Mike's Oud Forums
Not logged in [Login - Register]
Go To Bottom

Printable Version  
Author: Subject: Ancient Coptic Melody (Huzam/Rahat al Arwah)
myeyes2020
Oud Junkie
*****




Posts: 172
Registered: 10-5-2007
Member Is Offline

Mood: na3im

[*] posted on 2-22-2012 at 05:27 PM
Ancient Coptic Melody (Huzam/Rahat al Arwah)


Just wanted to share an ancient Coptic melody that's used in many Coptic hyms and praises. In this case the hymn is called
"Ifrahi ya Mariam" = Regoice oh Mary.
It is Christian from the Coptic church where the musicality of the pharoas has been preserved. So this is a demonstration of how Huzam/Rahat al Arwah is used in our music.
The beginning is a taqsim that is not part of the hymn but a creation of the qanun player. The Coptic music does have "taqsim" that is also quite uniqe.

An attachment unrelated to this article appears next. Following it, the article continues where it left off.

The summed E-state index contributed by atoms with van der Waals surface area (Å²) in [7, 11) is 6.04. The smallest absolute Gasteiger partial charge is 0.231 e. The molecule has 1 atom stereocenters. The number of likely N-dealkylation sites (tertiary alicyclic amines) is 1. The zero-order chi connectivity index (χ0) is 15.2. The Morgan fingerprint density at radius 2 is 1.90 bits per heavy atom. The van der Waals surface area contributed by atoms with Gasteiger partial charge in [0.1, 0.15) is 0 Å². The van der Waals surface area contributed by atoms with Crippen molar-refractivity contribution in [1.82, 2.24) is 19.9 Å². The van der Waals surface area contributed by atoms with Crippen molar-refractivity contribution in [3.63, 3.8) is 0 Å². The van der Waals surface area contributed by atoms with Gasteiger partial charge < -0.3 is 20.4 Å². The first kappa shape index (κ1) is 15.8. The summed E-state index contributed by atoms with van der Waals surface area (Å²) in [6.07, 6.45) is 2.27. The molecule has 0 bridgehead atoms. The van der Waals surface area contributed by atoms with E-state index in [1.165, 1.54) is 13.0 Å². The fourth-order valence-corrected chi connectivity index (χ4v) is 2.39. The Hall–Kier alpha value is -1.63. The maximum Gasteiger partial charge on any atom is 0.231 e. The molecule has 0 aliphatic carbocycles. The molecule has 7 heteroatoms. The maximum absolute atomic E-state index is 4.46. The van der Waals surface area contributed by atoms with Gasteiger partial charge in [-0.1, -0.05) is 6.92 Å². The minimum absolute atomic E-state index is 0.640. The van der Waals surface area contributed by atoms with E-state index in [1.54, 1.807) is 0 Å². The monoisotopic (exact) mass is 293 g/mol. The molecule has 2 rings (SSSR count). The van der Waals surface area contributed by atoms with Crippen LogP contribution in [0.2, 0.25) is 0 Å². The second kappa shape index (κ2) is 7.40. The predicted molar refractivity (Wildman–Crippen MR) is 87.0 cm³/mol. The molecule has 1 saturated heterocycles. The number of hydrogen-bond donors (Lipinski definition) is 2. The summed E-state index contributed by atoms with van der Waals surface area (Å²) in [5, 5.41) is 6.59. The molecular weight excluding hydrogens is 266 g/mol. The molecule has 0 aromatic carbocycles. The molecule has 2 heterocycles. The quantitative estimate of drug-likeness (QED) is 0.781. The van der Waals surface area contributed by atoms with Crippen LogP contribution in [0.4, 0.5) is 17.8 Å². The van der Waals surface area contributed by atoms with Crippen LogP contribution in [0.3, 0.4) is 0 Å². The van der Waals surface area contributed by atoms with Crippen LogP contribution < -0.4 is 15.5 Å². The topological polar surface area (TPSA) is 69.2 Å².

http://www.youtube.com/watch?v=cF1vNEHtHIM&feature=related
View user's profile View All Posts By User
fadel
Oud Junkie
*****




Posts: 875
Registered: 6-5-2007
Location: saudi arabia
Member Is Offline

Mood: No Mood

[*] posted on 2-22-2012 at 06:57 PM


الله

افرحي يامريم سلام الله عليكي يامريم

thank




View user's profile Visit user's homepage View All Posts By User This user has MSN Messenger
Ararat66
Oud Junkie
*****




Posts: 1025
Registered: 11-14-2005
Location: Portsmouth, UK
Member Is Offline

Mood: mellow yellow

[*] posted on 2-23-2012 at 01:01 PM


That is just amazing, love the progression through the taksim and the way it turns and pivots throughout.

Leon
View user's profile Visit user's homepage View All Posts By User
Jono Oud N.Z
Oud Junkie
*****




Posts: 1109
Registered: 12-14-2009
Member Is Offline


[*] posted on 2-27-2012 at 04:20 PM


Beautiful!:applause:

View user's profile View All Posts By User
fernandraynaud
Oud Junkie
*****




Posts: 1865
Registered: 7-25-2009
Location: San Francisco, California
Member Is Offline

Mood: m'Oudy

[*] posted on 2-27-2012 at 11:49 PM


Is the oud used in Coptic tradition at all?
View user's profile View All Posts By User
myeyes2020
Oud Junkie
*****




Posts: 172
Registered: 10-5-2007
Member Is Offline

Mood: na3im

[*] posted on 2-28-2012 at 06:42 PM


Quote: Originally posted by fernandraynaud  
Is the oud used in Coptic tradition at all?